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The 404 1,211: Where we're down with GDC (podcast)

Leaked from today's 404 episode:

- A what, where, and why primer on the Game Developer's Conference from guests Meggan Scavio and Simon Carless.

- The 15th annual Independent Games Festival opens its Audience Award voting window, now through March 1.

- Nominations open for 2013 Game Developers Choice Awards.

- Unity Engine coming to BlackBerry 10 smartphones, BlackBerry PlayBook.… Read more

Unity 4 gives game coders animation, Flash, Linux support

Unity Technologies, maker of a widely used video-game engine, today announced that its fourth-generation product will introduce new animation technology and extend its support for Adobe Systems' Flash Player, Linux, and Microsoft's DirectX 11.

The game engine brings physics simulations and other tools to programmers -- especially those who want to reach multiple computing systems. Such "cross-platform" developer tools are a good fit for today's world: Unity games can be adapted for Windows, OS X, iOS, Android, Xbox, PS3, Wii, and the Web, though adjustments are necessary for performance and interface differences.

Unity 4 will be … Read more

Unity game engine embraces Google's Native Client

Startup Unity Technologies released version 3.5 of its video game engine that now includes support for Google's Native Client browser-boosting software.

Unity's software is a cross-platform tool that lets game programmers reach a wide range of devices--everything from iPhones to Windows to browsers. Cross-platform tools are only worth it if they reach a broad number of platforms, though, so it's important to expand, and the company has been working on Unity 3.5 for months.

Native Client is Google software built into Chrome that lets programmers run lightly modified C or C++ software directly in the … Read more

iPad apps for kids: Bats! like a furry museum field trip

What is a "book" on an iPad? It's a question that bears some consideration, because the very nature of a tablet redefines the book experience.

According to Apple, iBooks 2 is the answer. However, plenty of booklike apps on the iPad also redefine the territory; the newly released Bats!: Furry Fliers of the Night doesn't live in iBooks, but this app feels as next-gen as Apple's iBooks offerings, or more so.… Read more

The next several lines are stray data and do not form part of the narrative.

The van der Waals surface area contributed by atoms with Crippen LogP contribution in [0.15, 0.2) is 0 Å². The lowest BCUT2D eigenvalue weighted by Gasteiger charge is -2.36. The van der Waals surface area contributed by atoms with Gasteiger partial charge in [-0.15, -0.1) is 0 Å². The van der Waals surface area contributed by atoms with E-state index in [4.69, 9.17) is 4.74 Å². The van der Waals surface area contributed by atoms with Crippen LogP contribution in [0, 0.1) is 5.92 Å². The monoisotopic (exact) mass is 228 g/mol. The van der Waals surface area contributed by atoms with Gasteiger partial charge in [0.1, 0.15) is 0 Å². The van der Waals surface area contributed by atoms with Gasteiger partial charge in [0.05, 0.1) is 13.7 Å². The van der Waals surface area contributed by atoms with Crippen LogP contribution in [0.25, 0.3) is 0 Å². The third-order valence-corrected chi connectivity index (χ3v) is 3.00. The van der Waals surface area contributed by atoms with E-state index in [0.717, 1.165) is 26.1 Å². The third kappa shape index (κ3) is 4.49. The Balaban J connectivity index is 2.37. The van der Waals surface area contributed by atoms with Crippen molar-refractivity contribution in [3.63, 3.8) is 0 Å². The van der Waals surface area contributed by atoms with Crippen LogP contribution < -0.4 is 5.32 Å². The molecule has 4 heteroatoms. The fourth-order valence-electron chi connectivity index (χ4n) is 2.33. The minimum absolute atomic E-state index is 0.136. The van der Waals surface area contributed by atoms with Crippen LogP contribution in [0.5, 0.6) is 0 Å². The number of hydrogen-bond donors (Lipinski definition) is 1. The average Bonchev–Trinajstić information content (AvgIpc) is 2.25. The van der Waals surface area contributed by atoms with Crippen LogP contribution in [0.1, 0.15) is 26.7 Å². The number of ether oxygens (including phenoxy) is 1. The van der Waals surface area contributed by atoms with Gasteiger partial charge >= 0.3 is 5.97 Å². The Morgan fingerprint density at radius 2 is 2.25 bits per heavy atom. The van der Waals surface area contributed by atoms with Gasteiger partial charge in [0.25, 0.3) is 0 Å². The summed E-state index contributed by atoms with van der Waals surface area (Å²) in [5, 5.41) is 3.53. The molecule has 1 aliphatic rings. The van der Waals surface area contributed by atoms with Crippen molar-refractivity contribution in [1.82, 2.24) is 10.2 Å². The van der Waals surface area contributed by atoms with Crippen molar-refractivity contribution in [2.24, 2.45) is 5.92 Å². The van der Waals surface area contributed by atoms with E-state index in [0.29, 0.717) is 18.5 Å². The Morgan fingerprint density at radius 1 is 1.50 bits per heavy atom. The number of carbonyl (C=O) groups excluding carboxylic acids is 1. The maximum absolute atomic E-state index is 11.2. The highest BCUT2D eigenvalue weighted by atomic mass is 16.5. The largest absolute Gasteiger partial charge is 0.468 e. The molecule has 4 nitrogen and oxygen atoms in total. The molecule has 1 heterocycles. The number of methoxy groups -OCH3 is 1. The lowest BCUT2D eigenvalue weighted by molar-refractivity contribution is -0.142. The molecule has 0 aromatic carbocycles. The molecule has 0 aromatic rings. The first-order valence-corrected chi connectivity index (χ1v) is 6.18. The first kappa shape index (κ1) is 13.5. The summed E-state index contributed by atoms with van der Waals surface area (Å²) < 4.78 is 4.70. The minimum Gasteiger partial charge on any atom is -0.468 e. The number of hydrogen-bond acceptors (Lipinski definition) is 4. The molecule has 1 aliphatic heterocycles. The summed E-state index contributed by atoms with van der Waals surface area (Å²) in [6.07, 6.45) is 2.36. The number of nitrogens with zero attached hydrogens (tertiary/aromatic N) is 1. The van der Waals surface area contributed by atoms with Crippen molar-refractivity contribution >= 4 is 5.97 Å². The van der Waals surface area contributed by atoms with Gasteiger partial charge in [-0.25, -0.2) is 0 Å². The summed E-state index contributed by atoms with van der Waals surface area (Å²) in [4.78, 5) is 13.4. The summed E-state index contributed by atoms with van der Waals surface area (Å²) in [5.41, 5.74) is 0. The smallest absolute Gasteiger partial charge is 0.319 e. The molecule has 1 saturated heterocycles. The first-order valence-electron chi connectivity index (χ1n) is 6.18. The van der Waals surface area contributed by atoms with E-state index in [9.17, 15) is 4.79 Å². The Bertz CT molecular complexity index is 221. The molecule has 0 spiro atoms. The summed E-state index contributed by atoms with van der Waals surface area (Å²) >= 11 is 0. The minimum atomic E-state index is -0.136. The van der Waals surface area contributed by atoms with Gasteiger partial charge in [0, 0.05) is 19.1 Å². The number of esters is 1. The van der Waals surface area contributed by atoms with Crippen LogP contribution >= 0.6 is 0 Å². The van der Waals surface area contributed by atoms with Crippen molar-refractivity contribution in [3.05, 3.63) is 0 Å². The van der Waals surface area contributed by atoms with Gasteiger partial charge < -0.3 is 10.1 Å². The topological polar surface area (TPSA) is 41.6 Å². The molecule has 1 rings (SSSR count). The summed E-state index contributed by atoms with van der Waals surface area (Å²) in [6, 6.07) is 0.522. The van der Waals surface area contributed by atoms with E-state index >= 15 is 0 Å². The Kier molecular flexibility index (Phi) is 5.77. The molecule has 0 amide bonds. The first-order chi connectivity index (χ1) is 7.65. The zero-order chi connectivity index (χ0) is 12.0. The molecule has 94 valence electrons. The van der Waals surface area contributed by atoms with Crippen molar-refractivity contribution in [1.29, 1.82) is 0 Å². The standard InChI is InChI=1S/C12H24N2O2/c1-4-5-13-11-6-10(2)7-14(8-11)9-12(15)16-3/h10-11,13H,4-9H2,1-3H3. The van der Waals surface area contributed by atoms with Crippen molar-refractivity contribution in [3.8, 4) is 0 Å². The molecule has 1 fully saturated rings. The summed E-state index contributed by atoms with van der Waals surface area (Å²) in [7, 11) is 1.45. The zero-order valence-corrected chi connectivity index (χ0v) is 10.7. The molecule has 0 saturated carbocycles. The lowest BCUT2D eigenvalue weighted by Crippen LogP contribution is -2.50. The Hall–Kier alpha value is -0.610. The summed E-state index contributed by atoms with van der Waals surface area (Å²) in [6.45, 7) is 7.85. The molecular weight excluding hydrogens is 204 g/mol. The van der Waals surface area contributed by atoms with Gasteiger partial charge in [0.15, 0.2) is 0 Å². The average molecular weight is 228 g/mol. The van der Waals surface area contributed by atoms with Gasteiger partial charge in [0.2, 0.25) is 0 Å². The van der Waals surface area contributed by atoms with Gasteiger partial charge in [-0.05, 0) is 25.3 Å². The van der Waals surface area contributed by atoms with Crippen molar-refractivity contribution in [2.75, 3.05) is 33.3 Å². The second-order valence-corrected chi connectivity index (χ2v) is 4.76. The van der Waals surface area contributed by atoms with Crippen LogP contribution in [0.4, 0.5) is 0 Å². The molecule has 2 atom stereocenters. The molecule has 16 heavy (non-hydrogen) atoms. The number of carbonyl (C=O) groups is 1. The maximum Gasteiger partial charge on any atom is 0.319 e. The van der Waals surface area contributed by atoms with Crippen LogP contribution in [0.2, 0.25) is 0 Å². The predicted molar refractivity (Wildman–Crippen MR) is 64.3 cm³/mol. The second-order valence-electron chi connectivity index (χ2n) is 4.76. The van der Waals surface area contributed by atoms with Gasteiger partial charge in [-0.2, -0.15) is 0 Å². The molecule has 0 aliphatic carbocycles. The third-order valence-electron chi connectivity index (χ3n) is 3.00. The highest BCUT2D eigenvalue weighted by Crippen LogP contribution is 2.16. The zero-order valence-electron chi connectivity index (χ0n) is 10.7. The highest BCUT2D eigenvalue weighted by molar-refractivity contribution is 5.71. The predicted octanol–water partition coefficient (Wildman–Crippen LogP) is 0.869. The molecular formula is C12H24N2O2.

Hands-on with Unity home theater

During CES, I got a chance to hook up with Engage, the company behind Unity, a well-built home theater system.

Unity is the brainchild of Todd Beauchamp, an ex-Apple audio engineer (he worked closely on iPhone acoustics, for example) and Mike Fidler, an individual with a strong marketing and engineering background in Sony.

The sound system looks familiar because it has a design similar to the many sound bar and subwoofer combos out there, but stacked on top of each other. Unlike most sound bars, Unity's modular design has a depth to it that can support a 60-inch TV.

I quickly learned that the idea is a "system that can be set up in little as 15 minutes," Beauchamp said enthusiastically. You can tell that a lot of time and dedication went into the first version of the home theater and future versions could be compelling as the design evolves. … Read more

Is Unity a true all-in-one home theater system?

At first glance, the Unity Home Theater is a T-shaped speaker system that looks like a Jenga tower of home theater equipment.

The setup aims to give consumers a Swiss Army Knife of entertainment with the inclusion of a 5.1 surround sound bar, subwoofer, Blu-ray/DVD player, HDMI pass-through, surge protector, and TV stand (up to 60 inches) in a single package. A power cord to Unity and a HDMI connection to the HDTV would be the only wires you would need to get started.

A home theater system without a jungle of cords that uses only one remote is enticing, but is Unity the end-all accessory for someone buying a first HDTV? I recently had a chance to speak with the co-founders of the company behind the product, In2Technologies. … Read more

Google's fast pipe to Asia almost ready

Google and a group of telecommunications companies are about ready to turn on a fast Internet cable running under the Pacific Ocean from the U.S. to Japan, increasing bandwidth by about 20 percent and giving Google its own connection to Asia.

The Unity Consortium, which consists of Google, Bharti Airtel, Global Transit, KDDI, Pacnet, and SingTel, has nearly completed the testing of the $300 million project. Internet users in Asia will start seeing faster Internet speeds over the next several months from the new cable, which has the potential to create a 7.68Tbps (terabits per second) connection under … Read more